This week I’ve been lucky enough to convince author Michael Gutierrez into guest posting. Check out his wonderful book, The Trench Angel (which deserves cinematic treatment of its own).
Back in the early 90s, during a time when there were a spate of remakes of classic films, my grandfather posited: “Why don’t they just redo shitty movies?”
He was right, in a sense. Remaking the greats because you think they’ll appeal to a modern audience is usually a lost cause. His Girl Friday will always be better than Switching Channels, even if you add modern stars like Burt Reynolds (the 80s loved a good mustache). But “shitty movies” are often shitty for several fundamental, inalterable reasons, be it bad acting, poor production values, or, most likely, a terrible story idea. These are films that can’t be saved. Take Showgirls: you can blame star Elizabeth Berkley’s humorless performance or director Paul Verhoeven’s lack of visual dexterity, but the film would probably still blow even if you gave the camera to Scorsese and put Meryl Streep in pasties.
Yet, there’s a middle ground: remake mediocre films, movies that just missed being great for one or two specific, easily discernible reasons. It’s been done before, most recently with Ocean’s Eleven. The original Rat pack vehicle was poorly paced and weighed down by a lazy script, bad jokes, and half-in-the-bag performances. Enter George Clooney and Steven Soderbergh and you’ve got a remake that trumps the original.
Case in point is Alfred Hitchcock, a man who made plenty of just-misses. For every Rear Window or North by Northwest, you’ve got a handful of Suspicions. Hitchcock, himself, had no issue with remakes, re-doing The Man Who Knew Too Much twenty years after his original version. While many of his lesser films should be left alone (I’m looking at you Stage Fright), a few of his other movies were nearly great, but suffered under the weight of one or two specific flaws.
Here are three that Hollywood should re-do and I’ll even give them a hand by telling them how to do it.
Foreign Correspondent (1940)
The Story: American reporter Huntley Haverstock (Joel McCrea) is sent to Europe to dig up a story on the continent’s impeding war. While there, he finds himself caught up in a sinister international conspiracy, falls in love with the chief villain’s daughter (Laraine Day), while palling around in the Netherlands with fellow reporter Scott ffolliett (George Sanders).
The Good: There’s a great cat and mouse chase through a field of Dutch windmills and some fantastic Sanders scenes where he binge-eats the scenery.
The Problem: The romance between McCrea and Day has all the sexual charisma of an arranged marriage. In addition, Sanders steals the film. Even Hitchcock seems to realize he cast the wrong star, and pretty much turns over the last third of the film to the charming Englishman. Finally, the end transforms into a piece of pro-war propaganda, trying to convince America to join the fight against the Nazis. It made sense at the time, but now it dates the film.
The Solution: Cast Ryan Gosling and Marion Cotillard. Besides being capable performers, they’re both so pretty to look at. Plus, you could actually shoot the film in Amsterdam. Why aren’t there more films in Amsterdam?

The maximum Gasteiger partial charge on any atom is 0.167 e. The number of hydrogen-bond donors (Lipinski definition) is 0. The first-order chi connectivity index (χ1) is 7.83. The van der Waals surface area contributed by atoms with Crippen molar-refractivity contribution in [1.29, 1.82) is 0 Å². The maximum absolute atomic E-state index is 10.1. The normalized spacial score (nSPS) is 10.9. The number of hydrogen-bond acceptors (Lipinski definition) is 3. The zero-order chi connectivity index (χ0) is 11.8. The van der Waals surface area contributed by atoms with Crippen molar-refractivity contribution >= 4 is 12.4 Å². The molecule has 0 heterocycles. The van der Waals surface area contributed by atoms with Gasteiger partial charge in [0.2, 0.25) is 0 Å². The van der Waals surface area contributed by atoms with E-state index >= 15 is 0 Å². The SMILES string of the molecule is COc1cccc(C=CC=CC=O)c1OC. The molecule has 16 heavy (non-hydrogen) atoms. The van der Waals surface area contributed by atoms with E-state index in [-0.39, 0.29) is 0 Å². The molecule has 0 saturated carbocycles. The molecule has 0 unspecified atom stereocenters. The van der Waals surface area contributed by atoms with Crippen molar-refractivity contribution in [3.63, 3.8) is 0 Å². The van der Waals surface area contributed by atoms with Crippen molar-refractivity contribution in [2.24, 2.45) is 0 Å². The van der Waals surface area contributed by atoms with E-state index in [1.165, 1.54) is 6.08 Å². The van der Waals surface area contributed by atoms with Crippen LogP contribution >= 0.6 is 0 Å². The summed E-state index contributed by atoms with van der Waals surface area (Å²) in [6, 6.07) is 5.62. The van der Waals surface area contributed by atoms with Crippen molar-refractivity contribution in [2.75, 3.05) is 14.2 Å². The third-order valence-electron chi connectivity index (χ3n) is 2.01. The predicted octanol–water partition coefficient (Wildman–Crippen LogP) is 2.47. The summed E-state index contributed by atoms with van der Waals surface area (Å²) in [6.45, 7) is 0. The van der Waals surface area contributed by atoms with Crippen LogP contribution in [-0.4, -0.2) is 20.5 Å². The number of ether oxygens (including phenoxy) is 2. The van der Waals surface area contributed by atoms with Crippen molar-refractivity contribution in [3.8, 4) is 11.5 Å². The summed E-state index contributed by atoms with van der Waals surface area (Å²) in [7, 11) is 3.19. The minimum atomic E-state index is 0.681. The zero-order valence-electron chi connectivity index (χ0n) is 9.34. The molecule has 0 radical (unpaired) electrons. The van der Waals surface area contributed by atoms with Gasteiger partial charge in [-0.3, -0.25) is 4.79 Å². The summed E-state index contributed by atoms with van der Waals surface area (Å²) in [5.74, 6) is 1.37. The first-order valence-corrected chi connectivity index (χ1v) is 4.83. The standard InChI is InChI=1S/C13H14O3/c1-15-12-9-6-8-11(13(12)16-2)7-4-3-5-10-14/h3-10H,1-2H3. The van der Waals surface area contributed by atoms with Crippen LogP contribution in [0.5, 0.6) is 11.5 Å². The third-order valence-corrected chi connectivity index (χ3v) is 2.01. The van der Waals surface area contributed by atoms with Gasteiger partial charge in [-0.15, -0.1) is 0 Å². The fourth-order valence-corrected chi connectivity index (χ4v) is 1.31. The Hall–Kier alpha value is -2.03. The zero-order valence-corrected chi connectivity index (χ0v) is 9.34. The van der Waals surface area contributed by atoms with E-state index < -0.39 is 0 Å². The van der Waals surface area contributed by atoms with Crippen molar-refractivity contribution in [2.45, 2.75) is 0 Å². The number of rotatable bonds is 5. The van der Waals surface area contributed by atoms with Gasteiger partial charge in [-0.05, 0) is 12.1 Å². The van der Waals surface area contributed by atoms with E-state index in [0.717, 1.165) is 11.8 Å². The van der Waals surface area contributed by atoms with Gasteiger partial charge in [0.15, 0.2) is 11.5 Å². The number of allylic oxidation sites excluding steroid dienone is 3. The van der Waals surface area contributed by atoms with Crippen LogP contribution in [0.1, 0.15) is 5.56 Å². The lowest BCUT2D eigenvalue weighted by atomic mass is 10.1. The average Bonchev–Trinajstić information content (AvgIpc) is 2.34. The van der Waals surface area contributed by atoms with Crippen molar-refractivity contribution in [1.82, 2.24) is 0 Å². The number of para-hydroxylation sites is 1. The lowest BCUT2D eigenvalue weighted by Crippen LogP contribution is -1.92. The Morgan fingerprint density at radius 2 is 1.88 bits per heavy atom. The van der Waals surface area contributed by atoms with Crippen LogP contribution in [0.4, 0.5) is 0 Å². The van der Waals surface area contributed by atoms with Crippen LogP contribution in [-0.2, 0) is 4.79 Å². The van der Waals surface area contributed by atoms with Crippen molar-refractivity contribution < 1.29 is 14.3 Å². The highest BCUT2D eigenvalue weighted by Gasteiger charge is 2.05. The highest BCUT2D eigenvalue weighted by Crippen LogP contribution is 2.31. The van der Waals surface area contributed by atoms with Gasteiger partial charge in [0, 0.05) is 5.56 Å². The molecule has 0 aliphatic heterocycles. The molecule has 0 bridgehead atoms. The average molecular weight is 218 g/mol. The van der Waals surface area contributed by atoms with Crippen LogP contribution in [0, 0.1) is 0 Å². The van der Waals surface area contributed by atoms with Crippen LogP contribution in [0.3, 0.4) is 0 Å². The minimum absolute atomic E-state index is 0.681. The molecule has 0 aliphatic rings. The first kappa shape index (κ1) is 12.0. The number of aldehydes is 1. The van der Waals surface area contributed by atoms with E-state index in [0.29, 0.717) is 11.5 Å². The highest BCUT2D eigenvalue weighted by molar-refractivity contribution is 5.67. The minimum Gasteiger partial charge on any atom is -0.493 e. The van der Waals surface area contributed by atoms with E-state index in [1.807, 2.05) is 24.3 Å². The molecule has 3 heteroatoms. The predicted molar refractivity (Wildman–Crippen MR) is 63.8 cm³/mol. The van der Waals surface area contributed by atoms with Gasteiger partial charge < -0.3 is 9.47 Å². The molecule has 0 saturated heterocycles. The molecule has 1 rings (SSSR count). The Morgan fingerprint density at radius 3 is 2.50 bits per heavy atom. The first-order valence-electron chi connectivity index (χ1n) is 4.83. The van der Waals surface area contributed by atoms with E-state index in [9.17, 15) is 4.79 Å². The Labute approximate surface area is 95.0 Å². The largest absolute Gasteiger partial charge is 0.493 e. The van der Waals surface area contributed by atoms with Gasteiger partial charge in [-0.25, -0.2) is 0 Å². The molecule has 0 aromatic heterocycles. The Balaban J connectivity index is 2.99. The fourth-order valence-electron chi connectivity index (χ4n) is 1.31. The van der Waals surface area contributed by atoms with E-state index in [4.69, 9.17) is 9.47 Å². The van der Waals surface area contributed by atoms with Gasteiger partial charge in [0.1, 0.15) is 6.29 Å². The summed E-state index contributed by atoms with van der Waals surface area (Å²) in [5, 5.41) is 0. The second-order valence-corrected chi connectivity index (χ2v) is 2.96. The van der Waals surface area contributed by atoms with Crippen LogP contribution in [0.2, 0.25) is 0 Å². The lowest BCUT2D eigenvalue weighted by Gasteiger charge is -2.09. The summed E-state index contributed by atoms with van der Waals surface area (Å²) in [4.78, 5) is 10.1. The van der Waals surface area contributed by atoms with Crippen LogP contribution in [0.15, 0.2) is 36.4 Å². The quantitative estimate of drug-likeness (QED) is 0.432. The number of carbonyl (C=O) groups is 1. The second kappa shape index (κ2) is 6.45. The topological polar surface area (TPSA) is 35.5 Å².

The Lady Vanishes (1938)
The Story: Young European Iris Henderson (Margaret Lockwood) is travelling home via railway to get married. On the trip she befriends Miss Froy (Dame May Whitty), who suddenly disappears in transit, though the train has made no stops. Henderson and fellow passenger Gilbert Redman (Michael Redgrave) investigate, only to find themselves caught up in a sinister international conspiracy.
The Good: It’s a great set-up with some tense scenes, red herrings, and a bouncy tone. Plus, you’re on a train and trains are awesome.
The Problem: Lockwood doesn’t come across as someone willing to challenge a waiter, let alone a cabal of killers. It should have been Myrna Loy or Katharine Hepburn. Redgrave’s fine, but Cary Grant would have been better. There are also some really hokey special effects where the train looks like a child’s model set and Hitchcock spends too much time setting up the story and gives away the villain too quickly.
The Solution: I know they re-did this film with Jodie Foster as Flightplan, and I’ve heard it isn’t bad, but I can’t watch movies set on airplanes without a heavy, accompanying dose of Xanax, so let’s keep it on the train because trains are, as you know, awesome and put in Reese Witherspoon and Ethan Hawke. Give the characters some age and gravitas. Or if they won’t do it, Cotillard and Gosling will do.
The 39 Steps (1935)
The Story: Robert Hannay (Robert Donat) finds himself caught up in a sinister international conspiracy. There’s a lot of running through fake Scottish moors, an evil dude with half a finger missing, and Madeleine Carroll going full Stockholm Syndrome on Donat after he kidnaps her.
The Good: It sounds bad, but it isn’t. Seriously. It’s just not great. Even if the moor scenes were filmed on a sound stage, the running is fun and the scene at the end in the Palladium when Mr. Memory reveals the secrets of the 39 Steps organization is brilliant.
The Problem: How many memorable movies have you seen with Donat or Carroll? There’s a reason. Hitchcock once famously referred to actors as “cattle” and he must have gotten these two off the slaughterhouse floor. At times, you’re rooting for 39 Steps to kill Donat, while Carroll’s quick turn from kidnap victim to doting lover is super uncomfortable.
The Solution: Keep the missing finger, film on real Scottish moors, and bring in Charlize Theron and Tom Hardy. A Mad Max reunion. Unlike Donat, Hardy looks like he could actually land a punch and Theron seems like she’d take a little more convincing to fall in love with her kidnapper than a charming smile. Or, hell, just cast Gosling and Cotillard. That should work.
by Michael Gutierrez